Space

SpaceShipTwo's nitrous venting tested in-flight

SpaceShipTwo's nitrous venting...
SpaceShipTwo left terra firma once more, Wednesday morning (Photo: Virgin Galactic)
SpaceShipTwo left terra firma once more, Wednesday morning (Photo: Virgin Galactic)
View 4 Images
SpaceShipTwo left terra firma once more, Wednesday morning (Photo: Virgin Galactic)
1/4
SpaceShipTwo left terra firma once more, Wednesday morning (Photo: Virgin Galactic)
The flight was the first in which the loading and venting of the ship's nitrous system was tested (Photo: Virgin Galactic)
2/4
The flight was the first in which the loading and venting of the ship's nitrous system was tested (Photo: Virgin Galactic)
This was also the sixth in-flight test of SpaceShipTwo's feathered re-entry system (Photo: Virgin Galactic)
3/4
This was also the sixth in-flight test of SpaceShipTwo's feathered re-entry system (Photo: Virgin Galactic)
(Photo: Virgin Galactic)
4/4
(Photo: Virgin Galactic)

Virgin Galactic's SpaceShipTwo left terra firma for her 24th glide flight on Wednesday morning. The flight was the first in which the loading and venting of the ship's nitrous system was tested. Virgin Galactic described the flight as "another key milestone on the way to our first powered flight."

When SpaceShipTwo does eventually fly under its own steam, liquid nitrous oxide will be used to oxidize the solid rubber-compound fuel that will provide power. This flight successfully tested the systems with which the nitrous oxide is loaded and vented. Interestingly, the venting took place while SpaceShipTwo was still on the pylon that connects it to the WhiteKnightTwo carrier.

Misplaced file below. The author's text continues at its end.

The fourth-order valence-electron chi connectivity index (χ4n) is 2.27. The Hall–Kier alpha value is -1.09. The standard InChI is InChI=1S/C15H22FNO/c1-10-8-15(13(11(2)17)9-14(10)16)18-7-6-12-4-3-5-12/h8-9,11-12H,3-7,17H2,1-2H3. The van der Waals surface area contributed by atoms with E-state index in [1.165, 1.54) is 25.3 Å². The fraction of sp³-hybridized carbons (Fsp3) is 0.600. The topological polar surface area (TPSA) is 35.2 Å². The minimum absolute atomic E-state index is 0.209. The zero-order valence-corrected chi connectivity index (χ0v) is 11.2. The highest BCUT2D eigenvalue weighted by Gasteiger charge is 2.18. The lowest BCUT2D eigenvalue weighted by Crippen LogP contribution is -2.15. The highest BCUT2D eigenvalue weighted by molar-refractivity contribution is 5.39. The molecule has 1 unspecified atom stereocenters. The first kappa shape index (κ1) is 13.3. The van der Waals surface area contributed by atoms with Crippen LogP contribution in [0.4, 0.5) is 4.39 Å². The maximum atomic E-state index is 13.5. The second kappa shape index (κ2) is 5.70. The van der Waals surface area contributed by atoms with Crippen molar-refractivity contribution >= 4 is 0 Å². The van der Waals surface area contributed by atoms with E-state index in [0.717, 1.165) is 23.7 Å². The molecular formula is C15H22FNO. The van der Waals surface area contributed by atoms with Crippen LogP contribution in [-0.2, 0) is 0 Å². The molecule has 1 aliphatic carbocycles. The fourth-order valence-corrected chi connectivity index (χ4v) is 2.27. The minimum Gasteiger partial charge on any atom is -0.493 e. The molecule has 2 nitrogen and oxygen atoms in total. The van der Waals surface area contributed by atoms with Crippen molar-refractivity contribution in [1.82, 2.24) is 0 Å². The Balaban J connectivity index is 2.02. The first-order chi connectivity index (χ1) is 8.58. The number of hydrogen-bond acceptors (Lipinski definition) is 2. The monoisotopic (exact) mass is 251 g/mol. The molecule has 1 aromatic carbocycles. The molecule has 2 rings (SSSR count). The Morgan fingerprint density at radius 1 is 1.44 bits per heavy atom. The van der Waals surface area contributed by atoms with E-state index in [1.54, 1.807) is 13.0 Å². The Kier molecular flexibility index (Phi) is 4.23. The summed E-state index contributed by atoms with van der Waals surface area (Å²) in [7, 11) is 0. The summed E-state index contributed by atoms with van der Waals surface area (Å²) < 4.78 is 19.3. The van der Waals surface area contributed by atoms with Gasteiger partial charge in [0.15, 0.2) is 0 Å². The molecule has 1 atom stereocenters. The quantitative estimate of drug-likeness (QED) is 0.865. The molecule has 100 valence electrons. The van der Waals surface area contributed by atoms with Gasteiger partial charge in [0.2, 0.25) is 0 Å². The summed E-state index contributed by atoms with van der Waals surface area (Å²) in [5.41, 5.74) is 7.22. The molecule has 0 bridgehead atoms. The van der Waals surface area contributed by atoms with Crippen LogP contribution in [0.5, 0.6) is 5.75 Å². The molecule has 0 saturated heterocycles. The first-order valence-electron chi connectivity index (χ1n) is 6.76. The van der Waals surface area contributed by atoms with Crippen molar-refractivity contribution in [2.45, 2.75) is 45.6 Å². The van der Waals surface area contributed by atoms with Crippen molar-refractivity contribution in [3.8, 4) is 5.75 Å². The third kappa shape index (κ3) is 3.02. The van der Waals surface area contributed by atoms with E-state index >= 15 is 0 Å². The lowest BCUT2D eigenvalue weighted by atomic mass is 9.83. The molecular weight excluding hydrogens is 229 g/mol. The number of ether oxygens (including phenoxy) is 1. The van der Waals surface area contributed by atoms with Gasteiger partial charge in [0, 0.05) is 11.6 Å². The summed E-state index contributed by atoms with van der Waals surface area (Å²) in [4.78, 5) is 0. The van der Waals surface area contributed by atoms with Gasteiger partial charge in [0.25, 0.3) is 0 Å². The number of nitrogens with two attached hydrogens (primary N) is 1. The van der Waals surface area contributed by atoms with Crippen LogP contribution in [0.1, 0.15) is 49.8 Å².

Chief Pilot David Mackay manned the controls of the WhiteKnightTwo carrier craft, launching from the Mojave Air & Space Port. Former NASA and military test pilot Mark "Forger" Stucky, now of Scaled Composites, piloted SpaceShipTwo itself.

This was also the sixth in-flight test of SpaceShipTwo's feathered re-entry system, which raises the craft's tail section to angle of 65 degrees to the fuselage, slowing the craft in the upper atmosphere for more efficient reentry.

Virgin Galactic says that all test objectives were met with success.

Source: Virgin Galactic

4 comments
BeWalt
Nitrous oxide oxidizing a rubber compound? Holy! No no no that's so wrong, just imagine: "Scotty, fill her up so we can boldly go where no one has gone before....Dude! You spilled some, go, catch that clump!" ....boing, boing, boing...
Slowburn
I would prefer to be able to dump the fuel as well as the oxidizer but there is a lot to be said for an engine that simple, especially with how easy it is to turn off mid burn.
Bill Bennett
So they are spewing a known pollutant to launch this craft, not a question, a statement, that sucks
Slowburn
re; Bill Bennett Probably less than if they were burning L.H. and LOX.